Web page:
Debuting his first Feature, French filmmaker Jean-Gabriel Périot attempts to take a look at the history of Hiroshima and the ongoing effects that still haunt the city 70 years after the bombing which began the end of the World War II.
Summer Lights is focuses on Akihiro (Hiroto Ogi), a Japanese ex-pat filmmaker living in Paris, making a documentary in Hiroshima for the 70th Anniversary of the A-bombing. After filming an elderly woman’s detailed testimony of the events that she witnessed as a 10 year old girl, Akihiro goes out to lunch to clear his head. He winds up at the memorial park and there he meets a young woman, Michiko (Akane Tatsukawa), with a traditional persona who takes him on a tour through the city and over to the seaside. Through Michiko, Akihiro finds himself understanding the history and recovery of Hiroshima in a way he’s never heard of or seen before. As the two spend the day and night together walking around and meeting people, Akihiro – acting as the unwitting audience, finds himself connecting with the stories in a way he never thought he could.
Summer Lights, at its core, is a love letter to a recovering city, years after a large scale atrocity. It’s a history lesson and initially it’s a welcomed one. After the fascinating documentary-set opening, which demands your attention and leaves a lump in your throat, the film settles into a walk-and-talk format which does little to capture your interest. The film relies on almost primarily just Akihiro and Michiko, with a couple of character popping in here and there and unfortunately the more the story unravels (even with such a short running-time) the quicker it takes a dramatic dive. Clocking in at only 90 minutes, the film drags along and just about stumbles over the finish line by the time the film fades to black and you’re left wondering, what happened to the film that offered to pack such a punch in the first act?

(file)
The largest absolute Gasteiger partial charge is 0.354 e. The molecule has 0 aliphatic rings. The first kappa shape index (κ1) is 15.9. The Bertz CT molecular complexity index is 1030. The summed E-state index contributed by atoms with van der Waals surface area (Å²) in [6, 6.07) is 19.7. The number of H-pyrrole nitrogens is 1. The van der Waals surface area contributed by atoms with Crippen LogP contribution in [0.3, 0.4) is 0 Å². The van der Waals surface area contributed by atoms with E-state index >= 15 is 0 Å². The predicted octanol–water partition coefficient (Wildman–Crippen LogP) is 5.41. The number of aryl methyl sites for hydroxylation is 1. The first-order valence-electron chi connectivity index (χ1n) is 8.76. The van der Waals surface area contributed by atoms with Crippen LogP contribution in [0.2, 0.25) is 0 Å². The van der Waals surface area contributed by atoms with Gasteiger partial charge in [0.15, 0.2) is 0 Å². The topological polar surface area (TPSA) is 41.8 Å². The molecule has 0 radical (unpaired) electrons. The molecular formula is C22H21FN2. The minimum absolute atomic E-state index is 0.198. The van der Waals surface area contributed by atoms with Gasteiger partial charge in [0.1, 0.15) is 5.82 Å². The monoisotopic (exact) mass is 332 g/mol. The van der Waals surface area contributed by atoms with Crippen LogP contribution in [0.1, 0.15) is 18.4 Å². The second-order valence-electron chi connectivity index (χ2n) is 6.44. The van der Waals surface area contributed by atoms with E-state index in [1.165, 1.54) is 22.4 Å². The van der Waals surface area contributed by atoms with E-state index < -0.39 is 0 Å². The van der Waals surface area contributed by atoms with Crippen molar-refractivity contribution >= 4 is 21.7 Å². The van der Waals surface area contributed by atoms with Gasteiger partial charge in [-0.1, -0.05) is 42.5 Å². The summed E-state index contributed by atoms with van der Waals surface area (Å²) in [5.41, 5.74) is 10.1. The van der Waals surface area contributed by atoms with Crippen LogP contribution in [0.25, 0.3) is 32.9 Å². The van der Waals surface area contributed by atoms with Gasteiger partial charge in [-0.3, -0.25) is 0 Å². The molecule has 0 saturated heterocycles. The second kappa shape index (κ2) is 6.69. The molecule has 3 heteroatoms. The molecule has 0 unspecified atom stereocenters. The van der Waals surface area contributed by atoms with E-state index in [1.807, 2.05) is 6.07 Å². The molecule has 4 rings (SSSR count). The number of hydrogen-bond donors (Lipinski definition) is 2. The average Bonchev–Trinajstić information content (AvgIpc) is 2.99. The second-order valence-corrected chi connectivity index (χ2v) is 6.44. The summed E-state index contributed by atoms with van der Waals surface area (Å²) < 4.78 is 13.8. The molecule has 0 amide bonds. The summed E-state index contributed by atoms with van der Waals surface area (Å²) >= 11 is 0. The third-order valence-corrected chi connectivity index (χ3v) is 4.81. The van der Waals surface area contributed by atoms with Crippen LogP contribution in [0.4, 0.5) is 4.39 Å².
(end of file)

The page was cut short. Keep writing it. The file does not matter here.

It’s hard to feel chemistry between the two lead characters which the film completely builds itself on. Their dynamic never truly feels natural. The dialogue is stiff, forced and plays more like two people just talking at each other more than anything else. There are far too many moments of long solemn silence and eventually it just becomes tiresome for the audience. While the idea for the film was clear with strong sentiment, mostly due to the opening 20 minutes which was, to Périot’s credit, an extremely strong opening, when the film ends you can’t but feel anything other than relief.
For what it is, with such a strong opening and short run-time, Summer Lights is worth a watch, but it’s one unlikely to leave a lasting impression.